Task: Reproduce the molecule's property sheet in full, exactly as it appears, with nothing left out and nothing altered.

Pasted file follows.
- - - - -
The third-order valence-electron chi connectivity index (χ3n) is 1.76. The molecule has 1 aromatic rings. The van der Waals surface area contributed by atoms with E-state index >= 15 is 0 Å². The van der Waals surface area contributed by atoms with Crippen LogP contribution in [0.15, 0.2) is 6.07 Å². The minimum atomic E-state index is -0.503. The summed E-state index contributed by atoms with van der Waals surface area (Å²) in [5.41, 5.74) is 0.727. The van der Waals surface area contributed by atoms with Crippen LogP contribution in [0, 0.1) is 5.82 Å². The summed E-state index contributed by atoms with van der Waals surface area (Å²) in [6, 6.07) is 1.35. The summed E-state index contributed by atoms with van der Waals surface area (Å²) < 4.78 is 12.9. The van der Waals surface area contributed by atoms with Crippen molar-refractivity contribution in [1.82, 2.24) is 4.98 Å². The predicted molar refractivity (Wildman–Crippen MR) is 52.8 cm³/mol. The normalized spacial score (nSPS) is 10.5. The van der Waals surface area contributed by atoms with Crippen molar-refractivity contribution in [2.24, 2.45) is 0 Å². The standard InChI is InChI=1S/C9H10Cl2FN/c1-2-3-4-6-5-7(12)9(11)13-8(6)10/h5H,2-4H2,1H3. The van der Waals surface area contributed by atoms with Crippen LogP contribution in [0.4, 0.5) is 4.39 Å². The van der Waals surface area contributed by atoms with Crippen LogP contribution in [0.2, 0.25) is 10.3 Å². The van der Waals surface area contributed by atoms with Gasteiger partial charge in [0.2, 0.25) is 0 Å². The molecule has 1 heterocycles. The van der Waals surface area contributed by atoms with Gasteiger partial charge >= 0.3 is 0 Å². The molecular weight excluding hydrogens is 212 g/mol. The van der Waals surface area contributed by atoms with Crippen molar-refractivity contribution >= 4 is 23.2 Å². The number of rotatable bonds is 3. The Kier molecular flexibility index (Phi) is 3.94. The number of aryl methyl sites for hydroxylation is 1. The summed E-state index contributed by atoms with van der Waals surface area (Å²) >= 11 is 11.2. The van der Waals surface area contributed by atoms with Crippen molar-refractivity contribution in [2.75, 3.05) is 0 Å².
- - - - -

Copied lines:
The third-order valence-electron chi connectivity index (χ3n) is 1.76. The molecule has 1 aromatic rings. The van der Waals surface area contributed by atoms with E-state index >= 15 is 0 Å². The van der Waals surface area contributed by atoms with Crippen LogP contribution in [0.15, 0.2) is 6.07 Å². The minimum atomic E-state index is -0.503. The summed E-state index contributed by atoms with van der Waals surface area (Å²) in [5.41, 5.74) is 0.727. The van der Waals surface area contributed by atoms with Crippen LogP contribution in [0, 0.1) is 5.82 Å². The summed E-state index contributed by atoms with van der Waals surface area (Å²) in [6, 6.07) is 1.35. The summed E-state index contributed by atoms with van der Waals surface area (Å²) < 4.78 is 12.9. The van der Waals surface area contributed by atoms with Crippen molar-refractivity contribution in [1.82, 2.24) is 4.98 Å². The predicted molar refractivity (Wildman–Crippen MR) is 52.8 cm³/mol. The normalized spacial score (nSPS) is 10.5. The van der Waals surface area contributed by atoms with Crippen molar-refractivity contribution in [2.24, 2.45) is 0 Å². The standard InChI is InChI=1S/C9H10Cl2FN/c1-2-3-4-6-5-7(12)9(11)13-8(6)10/h5H,2-4H2,1H3. The van der Waals surface area contributed by atoms with Crippen LogP contribution in [0.4, 0.5) is 4.39 Å². The van der Waals surface area contributed by atoms with Crippen LogP contribution in [0.2, 0.25) is 10.3 Å². The van der Waals surface area contributed by atoms with Gasteiger partial charge in [0.2, 0.25) is 0 Å². The molecule has 1 heterocycles. The van der Waals surface area contributed by atoms with Gasteiger partial charge >= 0.3 is 0 Å². The molecular weight excluding hydrogens is 212 g/mol. The van der Waals surface area contributed by atoms with Crippen molar-refractivity contribution >= 4 is 23.2 Å². The number of rotatable bonds is 3. The Kier molecular flexibility index (Phi) is 3.94. The number of aryl methyl sites for hydroxylation is 1. The summed E-state index contributed by atoms with van der Waals surface area (Å²) >= 11 is 11.2. The van der Waals surface area contributed by atoms with Crippen molar-refractivity contribution in [2.75, 3.05) is 0 Å².